@BalarkaSen "why are you still up"
I recieved it while I was not up
but it was not a crazy time in any case

oh but ur icon popped up on chat

my phone does strange things if I odn't close chat in chrome
I think it refreshes in the background

I tend to leave my computer on over the night, though I disconnect the internet

I just leave it
@ÉricoMeloSilva
@BalarkaSen someone is talking about Fourier-Mukai

whats that

12:46 PM
Something the Langlands people are on about
idk what they're doing at a geometry conference

o shit lmao

I mean real geometry
like geometry with real numbers
f'(x)
lo yeah I need that talk

lmao

I sent him my CV like what more can I do
it's all luck

Luck never made a man wise.

12:51 PM
@BalarkaSen your friend and I were sitting together trying to dechpyer Sasha Logunov's lectures
little success

what was it on

Yau's conjecture on the area of Laplace nodal sets

urk

he gave the proof for analytic metrics
it was incomprehensible but somehow inspiring
I asked Sasha to email me the secret notes he got the proof from
secret as in they used to be on Fanhua Lin's webpage but have disappeared

Is it true @ryan that Langland's office is suppose to be Einstein's old office?

12:54 PM
I haven't been to the IAS yet
it's not on campus

let me know, if you find out

1:15 PM

1:36 PM
Woo Woooo

I'm trying to see why $$dx^1\wedge dx^2+dx^3\wedge dx^4+\dots + dx^{2n-1}\wedge dx^{2n}$$ is indecomposable, so I took arbitrary $1$-forms $\alpha = \sum_{i=1}^{2n} a^idx^i$ and $\beta = \sum_{i=1}^{2n}b^idx^i$ and then took $$\alpha\wedge \beta =\sum_{1\leq i<j\leq 2n} (a^ib^j-a^jb^i)dx^i\wedge dx^j$$ which gives me lots of equalities, but I can't see how to deduce that these are all impossible to satisfy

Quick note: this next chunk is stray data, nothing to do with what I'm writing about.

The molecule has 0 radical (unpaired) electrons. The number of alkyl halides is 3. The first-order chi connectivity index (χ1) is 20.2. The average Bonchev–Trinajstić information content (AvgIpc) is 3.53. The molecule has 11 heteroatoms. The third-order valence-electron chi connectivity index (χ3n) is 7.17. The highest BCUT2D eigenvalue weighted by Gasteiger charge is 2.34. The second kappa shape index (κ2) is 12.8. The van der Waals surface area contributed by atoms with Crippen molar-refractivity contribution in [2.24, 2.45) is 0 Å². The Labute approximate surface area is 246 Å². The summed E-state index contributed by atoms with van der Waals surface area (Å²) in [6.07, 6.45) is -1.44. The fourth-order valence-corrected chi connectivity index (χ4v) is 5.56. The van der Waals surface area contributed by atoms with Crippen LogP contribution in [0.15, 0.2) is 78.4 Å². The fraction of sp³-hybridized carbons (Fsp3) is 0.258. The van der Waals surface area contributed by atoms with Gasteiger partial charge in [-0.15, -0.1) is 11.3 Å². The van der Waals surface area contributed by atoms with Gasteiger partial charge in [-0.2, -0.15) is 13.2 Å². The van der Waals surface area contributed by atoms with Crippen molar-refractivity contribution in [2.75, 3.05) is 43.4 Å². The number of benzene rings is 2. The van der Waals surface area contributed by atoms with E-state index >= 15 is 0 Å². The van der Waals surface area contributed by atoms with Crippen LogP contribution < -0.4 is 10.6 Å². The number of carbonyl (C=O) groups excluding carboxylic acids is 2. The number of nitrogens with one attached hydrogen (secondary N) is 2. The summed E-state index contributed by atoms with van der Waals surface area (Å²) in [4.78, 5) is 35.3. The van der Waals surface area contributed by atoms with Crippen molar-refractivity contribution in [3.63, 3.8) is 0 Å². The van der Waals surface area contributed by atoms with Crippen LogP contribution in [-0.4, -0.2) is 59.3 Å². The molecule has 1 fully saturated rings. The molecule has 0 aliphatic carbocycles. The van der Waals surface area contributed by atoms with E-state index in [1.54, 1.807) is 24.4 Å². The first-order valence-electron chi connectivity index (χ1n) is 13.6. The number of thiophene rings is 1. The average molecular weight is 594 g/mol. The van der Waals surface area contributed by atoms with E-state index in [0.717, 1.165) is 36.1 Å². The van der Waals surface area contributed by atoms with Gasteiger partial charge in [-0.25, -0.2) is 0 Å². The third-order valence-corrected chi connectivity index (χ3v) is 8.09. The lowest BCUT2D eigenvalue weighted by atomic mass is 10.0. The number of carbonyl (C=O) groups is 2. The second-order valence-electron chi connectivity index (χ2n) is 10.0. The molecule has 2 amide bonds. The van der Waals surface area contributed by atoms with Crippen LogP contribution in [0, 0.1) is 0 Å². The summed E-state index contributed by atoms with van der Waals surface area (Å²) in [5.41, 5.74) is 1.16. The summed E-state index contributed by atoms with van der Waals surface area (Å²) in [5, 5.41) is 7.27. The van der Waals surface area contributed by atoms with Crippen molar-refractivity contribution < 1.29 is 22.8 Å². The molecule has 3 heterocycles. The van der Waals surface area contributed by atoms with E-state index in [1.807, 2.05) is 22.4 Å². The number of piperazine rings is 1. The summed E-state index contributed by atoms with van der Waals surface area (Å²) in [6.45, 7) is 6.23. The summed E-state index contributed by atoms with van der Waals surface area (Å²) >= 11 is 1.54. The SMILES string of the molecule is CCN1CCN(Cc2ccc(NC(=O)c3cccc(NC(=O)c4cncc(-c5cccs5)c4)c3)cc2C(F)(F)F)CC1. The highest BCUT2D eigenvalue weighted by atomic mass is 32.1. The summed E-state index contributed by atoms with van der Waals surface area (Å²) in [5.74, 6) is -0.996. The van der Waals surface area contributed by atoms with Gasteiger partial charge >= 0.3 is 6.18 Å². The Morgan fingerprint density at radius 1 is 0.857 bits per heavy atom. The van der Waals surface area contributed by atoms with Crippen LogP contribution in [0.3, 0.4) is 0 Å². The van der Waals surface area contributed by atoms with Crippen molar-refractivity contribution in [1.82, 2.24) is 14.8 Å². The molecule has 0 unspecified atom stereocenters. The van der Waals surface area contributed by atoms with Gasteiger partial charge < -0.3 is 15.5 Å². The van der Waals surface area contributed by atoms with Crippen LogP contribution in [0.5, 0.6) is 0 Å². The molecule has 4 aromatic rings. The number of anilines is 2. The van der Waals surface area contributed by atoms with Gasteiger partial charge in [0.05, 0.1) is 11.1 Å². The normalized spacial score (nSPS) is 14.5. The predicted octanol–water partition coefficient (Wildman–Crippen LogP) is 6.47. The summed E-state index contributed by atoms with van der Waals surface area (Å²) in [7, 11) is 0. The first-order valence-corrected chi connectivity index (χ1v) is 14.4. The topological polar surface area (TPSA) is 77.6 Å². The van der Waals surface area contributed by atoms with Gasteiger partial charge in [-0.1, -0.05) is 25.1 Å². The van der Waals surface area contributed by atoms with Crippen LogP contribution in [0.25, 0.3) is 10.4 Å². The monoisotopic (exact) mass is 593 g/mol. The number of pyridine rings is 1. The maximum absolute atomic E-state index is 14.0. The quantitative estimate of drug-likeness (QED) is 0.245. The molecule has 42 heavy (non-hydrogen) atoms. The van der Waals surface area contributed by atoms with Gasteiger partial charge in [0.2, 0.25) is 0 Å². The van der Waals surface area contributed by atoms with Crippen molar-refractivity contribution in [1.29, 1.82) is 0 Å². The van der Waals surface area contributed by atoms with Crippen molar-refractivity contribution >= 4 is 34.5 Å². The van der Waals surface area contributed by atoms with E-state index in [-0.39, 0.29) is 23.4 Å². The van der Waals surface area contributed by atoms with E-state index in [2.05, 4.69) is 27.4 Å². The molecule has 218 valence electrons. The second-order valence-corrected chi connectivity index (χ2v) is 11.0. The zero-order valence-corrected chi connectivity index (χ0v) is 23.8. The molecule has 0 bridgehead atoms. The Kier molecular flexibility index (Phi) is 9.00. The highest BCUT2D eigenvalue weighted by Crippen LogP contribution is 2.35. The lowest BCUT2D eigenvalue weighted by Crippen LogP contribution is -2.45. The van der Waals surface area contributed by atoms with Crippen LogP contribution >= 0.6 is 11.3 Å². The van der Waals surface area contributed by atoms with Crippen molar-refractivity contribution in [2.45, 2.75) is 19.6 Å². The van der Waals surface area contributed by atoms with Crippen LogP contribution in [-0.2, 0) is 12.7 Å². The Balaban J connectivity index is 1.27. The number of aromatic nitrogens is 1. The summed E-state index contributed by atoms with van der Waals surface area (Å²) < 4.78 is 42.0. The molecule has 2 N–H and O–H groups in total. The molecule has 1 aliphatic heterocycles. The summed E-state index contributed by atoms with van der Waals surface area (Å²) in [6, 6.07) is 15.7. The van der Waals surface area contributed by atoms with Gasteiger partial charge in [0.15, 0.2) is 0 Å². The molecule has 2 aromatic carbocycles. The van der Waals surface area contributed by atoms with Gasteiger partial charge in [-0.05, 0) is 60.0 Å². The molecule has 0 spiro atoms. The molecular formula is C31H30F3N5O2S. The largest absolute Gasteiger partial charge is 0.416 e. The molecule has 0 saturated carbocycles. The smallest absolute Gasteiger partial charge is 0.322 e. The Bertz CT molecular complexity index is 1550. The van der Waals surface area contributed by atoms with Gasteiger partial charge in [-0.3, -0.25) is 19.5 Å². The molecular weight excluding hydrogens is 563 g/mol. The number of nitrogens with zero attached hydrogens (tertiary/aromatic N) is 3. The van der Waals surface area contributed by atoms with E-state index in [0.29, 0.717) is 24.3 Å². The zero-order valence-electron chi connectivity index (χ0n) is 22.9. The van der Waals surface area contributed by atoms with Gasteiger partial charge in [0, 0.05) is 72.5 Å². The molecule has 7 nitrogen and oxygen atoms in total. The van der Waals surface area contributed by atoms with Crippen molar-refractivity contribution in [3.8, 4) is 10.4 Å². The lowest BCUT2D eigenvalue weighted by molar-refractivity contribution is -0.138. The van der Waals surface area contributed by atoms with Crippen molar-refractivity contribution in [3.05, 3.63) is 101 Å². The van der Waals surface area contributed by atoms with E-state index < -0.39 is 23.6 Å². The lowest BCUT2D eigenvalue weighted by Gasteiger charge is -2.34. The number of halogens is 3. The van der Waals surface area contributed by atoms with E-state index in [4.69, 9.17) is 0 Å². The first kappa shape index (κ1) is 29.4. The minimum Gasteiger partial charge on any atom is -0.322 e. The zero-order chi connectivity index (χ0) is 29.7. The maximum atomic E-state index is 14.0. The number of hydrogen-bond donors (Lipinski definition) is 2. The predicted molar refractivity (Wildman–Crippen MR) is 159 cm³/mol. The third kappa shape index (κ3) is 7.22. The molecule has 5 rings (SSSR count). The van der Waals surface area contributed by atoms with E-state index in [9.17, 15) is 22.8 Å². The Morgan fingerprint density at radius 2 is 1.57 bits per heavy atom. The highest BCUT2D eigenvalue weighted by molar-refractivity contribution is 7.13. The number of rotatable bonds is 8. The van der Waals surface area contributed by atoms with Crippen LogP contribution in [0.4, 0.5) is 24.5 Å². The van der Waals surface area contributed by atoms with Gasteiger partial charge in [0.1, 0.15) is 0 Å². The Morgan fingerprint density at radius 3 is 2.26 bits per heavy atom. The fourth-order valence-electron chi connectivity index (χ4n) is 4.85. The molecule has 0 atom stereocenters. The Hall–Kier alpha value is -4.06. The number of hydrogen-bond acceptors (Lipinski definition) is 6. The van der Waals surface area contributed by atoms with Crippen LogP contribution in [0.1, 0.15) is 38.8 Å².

2:22 PM
@user681391 If a 2-form $\omega = \alpha \wedge \beta$ is decomposable then $\omega \wedge \omega = 0$ (playing off of the fact that square of a 1-form is zero)
(In fact verify that if $\omega$ is your form then not only $\omega \wedge \omega \neq 0$ but $\omega^{\wedge n} \neq 0$)

2:47 PM
$\omega^n = n! dx^1\wedge \dots\wedge dx^n$ I think, since I only need to move even position things to even position things and odd position things to odd position things, which uses an even number of transpositions in each case
Oh right, $\alpha\wedge \beta = (-1)^{deg(\alpha)deg(\beta)}\beta\wedge \alpha$ which means for odd degree $\alpha\wedge\alpha = 0$ but for even degree they commute
Was meant to say $n!dx^1\wedge\dots\wedge dx^{2n}$
Wait no $n!$ was right

3:08 PM
How do you deal with differential $1$-forms in the coordinate-free setting?
An arbitrary $1$-form is of the form $\sum_{i=1}^n g_id(f_i)$?
and how do I apply $d$?
$$d(\sum_{i=1}^n g_id(f_i)=\sum_{i=1}^n d(g_id(f_i))=\sum_{i=1}^n (d(g_i)d(f_i)+ g_i d^2(f_i))$$
$$=\sum_{i=1}^n d(g_i)d(f_i)?$$
Using leibniz and linearity

1 hour later…
4:17 PM
@user681391 There's a horrible coordinate-free definition of $d\omega$ you can find online, but I don't know how it is derived
There's a user Ted that comes in here who can probably help later

4:36 PM
Why does my name keep getting tossed around? :D
@user681391 This is correct, except i would insist that you put the wedge product in there. People make sloppy mistakes when they don't.

Apparently this room is filled with differential topology/geometry students, and you're very famous :)

Ha ha ... There is a lot more geometry than there was when I first started chatting 4 or 5 years ago.
BTW, the coordinate-free expression is in textbooks, not just on-line. And it is highly useful (e.g., for understanding/proving the Frobenius theorem).

like this?
$$d(\sum_{i=1}^n g_id(f_i)=\sum_{i=1}^n d(g_id(f_i))=\sum_{i=1}^n (d(g_i)\wedge d(f_i)+ g_i d^2(f_i))$$
$$=\sum_{i=1}^n d(g_i)\wedge d(f_i)?$$

Yup :)
You don't need the parentheses, though. Everyone writes $dg_i\wedge df_i$.